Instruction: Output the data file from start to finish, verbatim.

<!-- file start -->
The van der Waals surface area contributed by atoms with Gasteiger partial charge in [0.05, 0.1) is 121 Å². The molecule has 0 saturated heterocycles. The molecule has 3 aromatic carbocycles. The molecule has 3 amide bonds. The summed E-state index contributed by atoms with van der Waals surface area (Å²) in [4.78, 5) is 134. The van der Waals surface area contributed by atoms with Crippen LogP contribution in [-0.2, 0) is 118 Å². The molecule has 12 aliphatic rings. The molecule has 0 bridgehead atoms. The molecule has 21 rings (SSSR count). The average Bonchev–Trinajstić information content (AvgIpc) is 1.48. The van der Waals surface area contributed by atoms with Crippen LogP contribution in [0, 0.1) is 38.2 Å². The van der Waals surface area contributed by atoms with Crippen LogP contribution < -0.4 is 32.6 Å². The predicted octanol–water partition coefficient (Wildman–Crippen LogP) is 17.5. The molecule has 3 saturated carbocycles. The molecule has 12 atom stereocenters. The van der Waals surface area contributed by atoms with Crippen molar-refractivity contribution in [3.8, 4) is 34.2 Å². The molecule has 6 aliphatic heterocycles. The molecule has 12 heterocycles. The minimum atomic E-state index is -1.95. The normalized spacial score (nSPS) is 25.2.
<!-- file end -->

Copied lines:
The van der Waals surface area contributed by atoms with Gasteiger partial charge in [0.05, 0.1) is 121 Å². The molecule has 0 saturated heterocycles. The molecule has 3 aromatic carbocycles. The molecule has 3 amide bonds. The summed E-state index contributed by atoms with van der Waals surface area (Å²) in [4.78, 5) is 134. The van der Waals surface area contributed by atoms with Crippen LogP contribution in [-0.2, 0) is 118 Å². The molecule has 12 aliphatic rings. The molecule has 0 bridgehead atoms. The molecule has 21 rings (SSSR count). The average Bonchev–Trinajstić information content (AvgIpc) is 1.48. The van der Waals surface area contributed by atoms with Crippen LogP contribution in [0, 0.1) is 38.2 Å². The van der Waals surface area contributed by atoms with Crippen LogP contribution < -0.4 is 32.6 Å². The predicted octanol–water partition coefficient (Wildman–Crippen LogP) is 17.5. The molecule has 3 saturated carbocycles. The molecule has 12 atom stereocenters. The van der Waals surface area contributed by atoms with Crippen molar-refractivity contribution in [3.8, 4) is 34.2 Å². The molecule has 6 aliphatic heterocycles. The molecule has 12 heterocycles. The minimum atomic E-state index is -1.95. The normalized spacial score (nSPS) is 25.2.